Get started. If you’re 40 or your parents are 70, it’s time to start observing and gathering information carefully and thoughtfully. Don’t reach a conclusion from a single observation and decide on the best solution until you have gathered information with an open mind and talked with your parents.

  • Talk it out. Discuss what you’ve observed and ask your parents what they think is going on. If your parents acknowledge the situation, ask what they think would be good solutions. If your parents don’t recognize a problem, use concrete examples to support your case.
  • Sooner is best. Talk sooner rather than later when a crisis has occurred. If you know your loved one has poor eyesight or has trouble driving at night, begin to address those issues before a problem arises.
  • Forget the baby talk. Remember you are talking to an adult, not a child. Patronizing speech or baby talk will put older adults on the defensive and convey a lack of respect for them. Put yourself in your parents’ shoes and think of how you would want to be addressed in the situation.
  • Maximize independence. Always try to move toward solutions that provide the maximum amount of independence. Look for answers that optimize strengths and compensate for problems. For instance, if your loved one needs help at home, look for tools that can help them maintain their strengths. Professional caregiving services, such as those offered by Home Instead Senior Care, provide assistance in a number of areas including meal preparation, light housekeeping or medication reminders.
  • Be aware of the whole situation. If your dad dies and soon afterward your mom’s house seems to be in disarray, it’s probably not because she suddenly became ill. It’s much more likely to stem from a lack of social support and the loss of a life-long relationship. Make sure that your mom has friends and a social life.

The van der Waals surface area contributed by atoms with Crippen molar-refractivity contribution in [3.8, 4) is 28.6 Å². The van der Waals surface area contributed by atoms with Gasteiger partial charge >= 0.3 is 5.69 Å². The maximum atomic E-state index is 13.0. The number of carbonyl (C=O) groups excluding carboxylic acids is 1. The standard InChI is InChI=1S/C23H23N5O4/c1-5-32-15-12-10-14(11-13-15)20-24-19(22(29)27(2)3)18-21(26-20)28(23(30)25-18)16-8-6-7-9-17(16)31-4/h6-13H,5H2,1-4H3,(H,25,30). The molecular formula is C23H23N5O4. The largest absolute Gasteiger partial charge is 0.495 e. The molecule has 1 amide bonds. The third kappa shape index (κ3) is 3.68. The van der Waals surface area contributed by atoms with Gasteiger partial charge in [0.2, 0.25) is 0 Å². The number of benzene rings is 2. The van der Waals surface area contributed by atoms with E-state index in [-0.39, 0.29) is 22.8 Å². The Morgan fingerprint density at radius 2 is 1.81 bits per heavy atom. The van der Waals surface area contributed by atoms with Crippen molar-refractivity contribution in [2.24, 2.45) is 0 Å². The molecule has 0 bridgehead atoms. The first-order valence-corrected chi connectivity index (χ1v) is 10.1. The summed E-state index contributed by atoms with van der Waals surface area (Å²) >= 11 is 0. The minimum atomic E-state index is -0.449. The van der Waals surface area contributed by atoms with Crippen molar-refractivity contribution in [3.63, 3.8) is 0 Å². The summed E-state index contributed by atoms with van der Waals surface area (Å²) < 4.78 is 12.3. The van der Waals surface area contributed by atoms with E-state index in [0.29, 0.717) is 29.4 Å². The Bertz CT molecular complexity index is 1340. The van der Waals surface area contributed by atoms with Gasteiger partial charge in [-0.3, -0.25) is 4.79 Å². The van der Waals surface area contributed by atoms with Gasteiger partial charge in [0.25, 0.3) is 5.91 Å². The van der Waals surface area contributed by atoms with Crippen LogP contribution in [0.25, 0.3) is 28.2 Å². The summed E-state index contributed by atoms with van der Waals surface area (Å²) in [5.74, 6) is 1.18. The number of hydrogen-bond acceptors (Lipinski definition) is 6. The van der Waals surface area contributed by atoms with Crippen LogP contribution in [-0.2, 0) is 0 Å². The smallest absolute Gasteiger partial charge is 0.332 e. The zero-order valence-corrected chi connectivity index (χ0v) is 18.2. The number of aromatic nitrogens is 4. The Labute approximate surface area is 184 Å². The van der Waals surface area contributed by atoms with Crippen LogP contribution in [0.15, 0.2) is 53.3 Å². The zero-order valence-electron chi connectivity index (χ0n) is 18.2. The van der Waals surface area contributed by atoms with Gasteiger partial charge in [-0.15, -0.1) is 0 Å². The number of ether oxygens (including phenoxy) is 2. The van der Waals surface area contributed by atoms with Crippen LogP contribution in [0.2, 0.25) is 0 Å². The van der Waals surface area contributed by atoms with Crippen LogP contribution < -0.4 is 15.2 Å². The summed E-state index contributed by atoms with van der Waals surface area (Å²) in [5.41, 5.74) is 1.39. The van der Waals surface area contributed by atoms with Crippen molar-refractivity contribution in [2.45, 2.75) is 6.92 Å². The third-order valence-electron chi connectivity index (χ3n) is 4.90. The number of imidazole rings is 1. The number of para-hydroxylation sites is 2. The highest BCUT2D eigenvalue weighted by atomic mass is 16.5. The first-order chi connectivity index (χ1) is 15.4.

• Ask for help. Many of the issues of aging can be solved by providing parents with the support they need to continue to maintain their independence. Resources such as Home Instead Senior Care, area agencies on aging and local senior centers can help provide those solutions.

Having a timely conversation and taking the necessary precautions is critically important. 48% of home accidents experienced by seniors could have been prevented and according to ER doctors, 61% of seniors who visit the emergency room could benefit from extra support at home. At Home Instead Senior Care our mission is to provide supportive care for seniors at home or where ever home is. To ensure that the relationship with our clients is personal, we match the personality and likes/dislikes of our senior clients with that of our CAREGivers. This creates a special bond between our senior clients, their families and our CAREGivers. Local resident and friend Dan Macke shared, “Our Home Instead CAREGiver Cindy was like part of the family. When my Mom passed away, Cindy attended the funeral and more than a year later, we continue to stay in contact with her. I can’t say enough about how much she meant to my Mom and our family.”

For additional resources please visit or schedule a free, In-Home Consultation and/or In-Home Safety Check by calling us at  (262) 546-0226.